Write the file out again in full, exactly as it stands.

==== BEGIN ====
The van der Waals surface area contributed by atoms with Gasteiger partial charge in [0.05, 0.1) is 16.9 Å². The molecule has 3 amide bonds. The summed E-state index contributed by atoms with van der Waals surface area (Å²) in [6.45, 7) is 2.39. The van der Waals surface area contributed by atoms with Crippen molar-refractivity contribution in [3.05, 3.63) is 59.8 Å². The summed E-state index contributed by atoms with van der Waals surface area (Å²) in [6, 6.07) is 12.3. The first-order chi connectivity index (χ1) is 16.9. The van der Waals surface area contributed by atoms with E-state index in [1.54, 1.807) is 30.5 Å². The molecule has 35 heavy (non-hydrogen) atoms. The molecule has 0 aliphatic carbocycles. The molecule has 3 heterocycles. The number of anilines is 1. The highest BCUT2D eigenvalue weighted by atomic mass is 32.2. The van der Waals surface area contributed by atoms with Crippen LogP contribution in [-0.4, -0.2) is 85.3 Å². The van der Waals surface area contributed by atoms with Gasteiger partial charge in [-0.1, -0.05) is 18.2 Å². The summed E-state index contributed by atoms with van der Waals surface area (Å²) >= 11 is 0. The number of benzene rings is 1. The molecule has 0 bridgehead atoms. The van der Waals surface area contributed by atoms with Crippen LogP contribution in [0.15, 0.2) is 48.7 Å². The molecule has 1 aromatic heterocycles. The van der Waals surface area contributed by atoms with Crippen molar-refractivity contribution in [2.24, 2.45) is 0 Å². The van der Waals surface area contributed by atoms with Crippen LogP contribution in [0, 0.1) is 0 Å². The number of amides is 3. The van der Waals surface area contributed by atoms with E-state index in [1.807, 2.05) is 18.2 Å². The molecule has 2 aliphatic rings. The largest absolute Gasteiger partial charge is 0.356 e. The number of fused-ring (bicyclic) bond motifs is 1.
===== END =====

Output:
The van der Waals surface area contributed by atoms with Gasteiger partial charge in [0.05, 0.1) is 16.9 Å². The molecule has 3 amide bonds. The summed E-state index contributed by atoms with van der Waals surface area (Å²) in [6.45, 7) is 2.39. The van der Waals surface area contributed by atoms with Crippen molar-refractivity contribution in [3.05, 3.63) is 59.8 Å². The summed E-state index contributed by atoms with van der Waals surface area (Å²) in [6, 6.07) is 12.3. The first-order chi connectivity index (χ1) is 16.9. The van der Waals surface area contributed by atoms with E-state index in [1.54, 1.807) is 30.5 Å². The molecule has 35 heavy (non-hydrogen) atoms. The molecule has 0 aliphatic carbocycles. The molecule has 3 heterocycles. The number of anilines is 1. The highest BCUT2D eigenvalue weighted by atomic mass is 32.2. The van der Waals surface area contributed by atoms with Crippen LogP contribution in [-0.4, -0.2) is 85.3 Å². The van der Waals surface area contributed by atoms with Gasteiger partial charge in [-0.1, -0.05) is 18.2 Å². The summed E-state index contributed by atoms with van der Waals surface area (Å²) >= 11 is 0. The number of benzene rings is 1. The molecule has 0 bridgehead atoms. The van der Waals surface area contributed by atoms with Crippen LogP contribution in [0.15, 0.2) is 48.7 Å². The molecule has 1 aromatic heterocycles. The van der Waals surface area contributed by atoms with Crippen molar-refractivity contribution in [2.24, 2.45) is 0 Å². The van der Waals surface area contributed by atoms with Crippen LogP contribution in [0, 0.1) is 0 Å². The number of amides is 3. The van der Waals surface area contributed by atoms with E-state index in [1.807, 2.05) is 18.2 Å². The molecule has 2 aliphatic rings. The largest absolute Gasteiger partial charge is 0.356 e. The number of fused-ring (bicyclic) bond motifs is 1.